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March 18, 2010 E-MAIL PRINT Bookmark and Share

CCHA Final Four Preview

by Cara Spilsbury/CHN Reporter

Miami was the anointed team this year, running away with the regular-season crown early. But there are so many factors at play this weekend, including just how hungry the other three teams here are, still scratching and clawing for NCAA bids, among other things.

No. 3 Ferris State vs. No. 2 Northern Michigan

Ferris State earned a first-round bye and took on Nebraska-Omaha in round two. They defeated Nebraska-Omaha 3-1 in the first game, but needed overtime to close out the Mavericks 3-2.

In the regular season, the Bulldogs finished with a 13-9-6 record with four shootout wins and 49 points in the CCHA, with a 21-11-6 record overall.

Northern Michigan, which also earned a first-round bye, took on Alaska in the second round. NMU closed out Alaska in two games, squeaking past the Nanooks 4-3 in the first game and handily putting them away 5-1 in the second game.

The Wildcats finished the regular season in fourth place in the CCHA, with a 13-9-6 record and three shoot out wins in conference play and 19-11-8 record overall. NMU was just one point behind Ferris State's 49 in the CCHA standings.

Both teams are fighting it out for NCAA spots, something Northern hasn't done since 1999 and Ferris State since 2003. FSU is in somewhat better position right now, but two losses could still do the Bulldogs in.

"We have not mentioned the NCAA tournament once to our team," FSU coach Bob Daniels said. "We are strictly focused on getting to Joe Louis. We have never won the Mason Cup. It would be very important to our program to do that. We've wasted zero energy on talking about the NCAA tournament."

Led by Hobey finalist Mark Olver, the Wildcats had another slow start this season, which has become a trademark of Walt Kyle's teams. What's also a trademark is a hot finish. The problem is, unlike a team like North Dakota, the hot finishes have never been enough to compensate for the cold starts. In particular, goalie Brian Stewart, who was expected to be a candidate for the league's top goalie, was terrible to start the year. But, he too improved rapidly and led the team down the stretch.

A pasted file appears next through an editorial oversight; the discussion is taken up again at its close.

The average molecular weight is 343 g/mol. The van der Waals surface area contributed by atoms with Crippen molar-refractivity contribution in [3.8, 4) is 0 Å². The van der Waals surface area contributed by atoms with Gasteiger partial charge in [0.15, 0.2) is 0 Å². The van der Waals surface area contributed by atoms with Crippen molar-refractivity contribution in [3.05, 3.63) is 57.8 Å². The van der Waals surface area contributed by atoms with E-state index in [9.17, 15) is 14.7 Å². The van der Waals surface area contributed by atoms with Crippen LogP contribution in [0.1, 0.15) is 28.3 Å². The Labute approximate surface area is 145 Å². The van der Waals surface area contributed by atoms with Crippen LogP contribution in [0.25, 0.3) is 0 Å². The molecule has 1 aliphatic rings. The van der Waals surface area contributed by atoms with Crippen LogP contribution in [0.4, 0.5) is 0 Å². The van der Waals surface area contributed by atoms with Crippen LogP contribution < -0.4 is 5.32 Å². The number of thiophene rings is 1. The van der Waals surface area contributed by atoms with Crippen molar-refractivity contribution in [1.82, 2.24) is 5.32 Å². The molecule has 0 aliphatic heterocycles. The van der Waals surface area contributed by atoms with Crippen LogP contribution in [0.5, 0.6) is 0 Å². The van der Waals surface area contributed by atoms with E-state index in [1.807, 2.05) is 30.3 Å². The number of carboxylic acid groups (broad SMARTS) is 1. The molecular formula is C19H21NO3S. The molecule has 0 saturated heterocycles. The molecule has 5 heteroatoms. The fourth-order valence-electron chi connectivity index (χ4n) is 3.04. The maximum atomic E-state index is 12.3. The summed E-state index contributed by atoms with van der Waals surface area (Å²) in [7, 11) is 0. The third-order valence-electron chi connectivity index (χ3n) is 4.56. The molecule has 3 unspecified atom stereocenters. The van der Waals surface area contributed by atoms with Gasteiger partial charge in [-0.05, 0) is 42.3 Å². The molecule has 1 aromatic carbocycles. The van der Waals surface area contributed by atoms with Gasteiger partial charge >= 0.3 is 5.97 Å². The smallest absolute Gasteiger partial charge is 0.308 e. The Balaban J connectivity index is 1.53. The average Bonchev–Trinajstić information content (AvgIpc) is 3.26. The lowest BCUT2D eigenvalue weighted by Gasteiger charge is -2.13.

"We hear that a lot," NMU coach Walt Kyle said of his team's slow starts. "We're very similar to most other teams — we try to make a big emphasis on our team's improvement over the course of the season. We've been fortunate to be able to do that over the last couple of years."

Ferris State is an example of how a "smaller" school can make good runs by keeping a core intact, and not constantly be losing players to the pros. The Bulldogs have put it together this season with a top seven scoring group that is all seniors and juniors. It includes character playerse like Blair Riley and Cody Chupp, and junior defenseman Zach Redmond.

"They have a great work ethic," Kyle said of his opponent. "They're quick and physical. Their defense corps is exceptional. Their top line can play with anyone in the country."

In goal, junior Pat Nagle has started the bulk of games.

Head to head, Northern Michigan holds the edge this season. The Wildcats visited Ferris State in Big Rapids on Feb. 5 and Feb. 6, securing a shootout victory and a win on their trip. After trailing 3-2 to NMU in the first game's third period, the Bulldogs' Casey Haines tied the game 3-3 at 3:54. NMU nearly won the game with 1:22 left, but the potential game-winning shot by Jared Brown was disallowed because of a NMU skater made contact with Bulldogs goalie Taylor Nelson in the crease. After overtime, the game remained tied, giving both teams a point in the standings. Then the Wildcats earned the shootout victory.

In the second matchup that weekend, the Wildcats blanked the Bulldogs 4-0. Ferris State unleashed a barrage of offensive chances on NMU's Brian Stewart, but the senior goaltender stopped all 51 shots. Fittingly, Stewart was named that evening's No. 1 star.

"We're similar," Daniels said. "There's not a lot that differentiates us. They have an excellent goaltender. ... Both teams play a similar style of hockey. Both pursue pretty heavily on the puck, both like to cycle. They have some pretty good offensive defenseman on their team. There's more similarities between the two teams than there are differences."

After NMU's win in the second game against Ferris State, the Wildcats went on a tear the remainder of the regular season playoffs, winning seven of their last eight games. After their loss to NMU, the Bulldogs went 4-2-2. The Wildcats come into the semifinals riding a four-game win streak, while the Bulldogs have won two straight.